The House is not packing it in for the year, Speaker John BoehnerJohn BoehnerNetanyahu: 'No question' about Trump's support for Israel The Hill's 12:30 Report Boehner compares Trump to Teddy Roosevelt MORE (R-Ohio) insisted on Thursday as he sought to rebut complaints from Democrats that Republicans are scheduling little more than political votes ahead of the midterm elections.
“We do have quite a few things left to do,” BoehnerJohn BoehnerNetanyahu: 'No question' about Trump's support for Israel The Hill's 12:30 Report Boehner compares Trump to Teddy Roosevelt MORE said at his weekly Capitol Hill press conference, listing a handful of priority items that included a new highway bill and reauthorizations of the Terrorism Risk Insurance Program and the Export-Import Bank.
And on Friday the House will vote on a bill that combines a delay of ObamaCare’s individual insurance mandate with a permanent fix to the Medicare reimbursement rate for doctors. That bill, too, is unlikely to become law, with Democrats complaining that Republicans ruined a bipartisan, bicameral compromise by throwing in an ObamaCare “poison pill.”
"Nothing is going on on the floor,” Pelosi said. “But a great deal o advocacy is going on outside the chamber, and outside the Capitol. ... The only place that nothing is happening is here."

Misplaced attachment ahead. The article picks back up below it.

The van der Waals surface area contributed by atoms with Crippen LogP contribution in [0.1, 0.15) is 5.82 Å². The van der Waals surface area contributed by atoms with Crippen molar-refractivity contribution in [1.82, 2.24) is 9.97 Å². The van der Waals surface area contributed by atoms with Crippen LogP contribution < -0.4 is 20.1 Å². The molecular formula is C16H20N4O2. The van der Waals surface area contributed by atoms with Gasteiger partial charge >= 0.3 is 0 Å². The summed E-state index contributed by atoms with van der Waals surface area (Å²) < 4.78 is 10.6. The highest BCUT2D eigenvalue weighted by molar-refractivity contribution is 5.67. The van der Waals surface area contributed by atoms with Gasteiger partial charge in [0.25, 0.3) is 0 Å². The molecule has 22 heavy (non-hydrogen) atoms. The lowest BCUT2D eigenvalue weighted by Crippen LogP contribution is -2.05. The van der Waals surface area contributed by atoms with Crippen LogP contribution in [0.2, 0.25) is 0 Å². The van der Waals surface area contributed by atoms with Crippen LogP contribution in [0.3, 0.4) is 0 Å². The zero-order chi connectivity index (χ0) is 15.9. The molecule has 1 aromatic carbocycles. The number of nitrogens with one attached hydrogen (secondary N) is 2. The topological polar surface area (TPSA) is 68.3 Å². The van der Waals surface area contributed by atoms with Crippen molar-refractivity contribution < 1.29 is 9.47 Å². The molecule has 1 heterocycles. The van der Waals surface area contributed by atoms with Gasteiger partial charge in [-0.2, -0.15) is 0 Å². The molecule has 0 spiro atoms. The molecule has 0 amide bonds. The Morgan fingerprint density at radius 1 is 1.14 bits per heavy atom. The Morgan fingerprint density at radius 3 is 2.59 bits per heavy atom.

She said Republicans were “failing to address the urgent priorities of the American people.”
Asked about the charge, Boehner was nonplussed.
“If I was the minority leader, I’d make the same noise, and if I was the White House, I’d make the same noise,” said the Speaker, who served as minority leader when Pelosi had the gavel.
He said the Democratic complaints were typical for an election year.
“Listen, there are two things that go on here: Public policy, and because we do it in a political setting, you’ve got politics going on,” Boehner said. “And you know I might add that it’s an even-numbered year. Why wouldn’t people be throwing noise around? We’re got serious work to do, and we’re at it.”
Boehner said Republicans plan to put a budget resolution on the floor this spring, and he voiced optimism that Congress would pass annual appropriations bills following December’s bipartisan budget agreement.
Asked about other priorities, the Speaker also mentioned immigration reform and replacing the healthcare law as items he wanted to tackle, although both are expected to be heavy lifts within his party and unlikely to make it into law in 2014.
“We don’t have to manufacture noise to do our job,” he said.
Mike Lillis contributed.